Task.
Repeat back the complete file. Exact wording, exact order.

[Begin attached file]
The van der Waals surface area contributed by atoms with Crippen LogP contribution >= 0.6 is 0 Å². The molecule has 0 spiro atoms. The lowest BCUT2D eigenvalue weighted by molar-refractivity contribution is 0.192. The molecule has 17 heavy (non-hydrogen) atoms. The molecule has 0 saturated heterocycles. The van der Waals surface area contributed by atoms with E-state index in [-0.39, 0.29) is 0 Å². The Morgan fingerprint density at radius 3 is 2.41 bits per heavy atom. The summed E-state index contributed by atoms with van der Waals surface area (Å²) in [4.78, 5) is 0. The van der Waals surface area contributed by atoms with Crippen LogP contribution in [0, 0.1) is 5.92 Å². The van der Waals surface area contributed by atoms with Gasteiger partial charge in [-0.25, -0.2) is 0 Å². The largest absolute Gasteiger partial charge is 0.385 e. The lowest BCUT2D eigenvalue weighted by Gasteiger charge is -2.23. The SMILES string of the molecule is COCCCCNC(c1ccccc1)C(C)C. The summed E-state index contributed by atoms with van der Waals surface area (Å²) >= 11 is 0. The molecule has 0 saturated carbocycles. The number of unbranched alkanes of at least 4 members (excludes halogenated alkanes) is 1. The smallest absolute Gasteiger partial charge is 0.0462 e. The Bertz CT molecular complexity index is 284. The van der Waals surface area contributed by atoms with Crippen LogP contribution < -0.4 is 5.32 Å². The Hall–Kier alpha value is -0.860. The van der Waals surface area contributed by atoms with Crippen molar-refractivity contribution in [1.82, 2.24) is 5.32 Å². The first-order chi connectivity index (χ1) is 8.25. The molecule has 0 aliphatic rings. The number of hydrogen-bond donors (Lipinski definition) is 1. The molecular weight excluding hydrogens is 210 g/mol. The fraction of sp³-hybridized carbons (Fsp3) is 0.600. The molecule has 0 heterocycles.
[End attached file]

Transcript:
The van der Waals surface area contributed by atoms with Crippen LogP contribution >= 0.6 is 0 Å². The molecule has 0 spiro atoms. The lowest BCUT2D eigenvalue weighted by molar-refractivity contribution is 0.192. The molecule has 17 heavy (non-hydrogen) atoms. The molecule has 0 saturated heterocycles. The van der Waals surface area contributed by atoms with E-state index in [-0.39, 0.29) is 0 Å². The Morgan fingerprint density at radius 3 is 2.41 bits per heavy atom. The summed E-state index contributed by atoms with van der Waals surface area (Å²) in [4.78, 5) is 0. The van der Waals surface area contributed by atoms with Crippen LogP contribution in [0, 0.1) is 5.92 Å². The van der Waals surface area contributed by atoms with Gasteiger partial charge in [-0.25, -0.2) is 0 Å². The largest absolute Gasteiger partial charge is 0.385 e. The lowest BCUT2D eigenvalue weighted by Gasteiger charge is -2.23. The SMILES string of the molecule is COCCCCNC(c1ccccc1)C(C)C. The summed E-state index contributed by atoms with van der Waals surface area (Å²) >= 11 is 0. The molecule has 0 saturated carbocycles. The number of unbranched alkanes of at least 4 members (excludes halogenated alkanes) is 1. The smallest absolute Gasteiger partial charge is 0.0462 e. The Bertz CT molecular complexity index is 284. The van der Waals surface area contributed by atoms with Crippen LogP contribution < -0.4 is 5.32 Å². The Hall–Kier alpha value is -0.860. The van der Waals surface area contributed by atoms with Crippen molar-refractivity contribution in [1.82, 2.24) is 5.32 Å². The first-order chi connectivity index (χ1) is 8.25. The molecule has 0 aliphatic rings. The number of hydrogen-bond donors (Lipinski definition) is 1. The molecular weight excluding hydrogens is 210 g/mol. The fraction of sp³-hybridized carbons (Fsp3) is 0.600. The molecule has 0 heterocycles.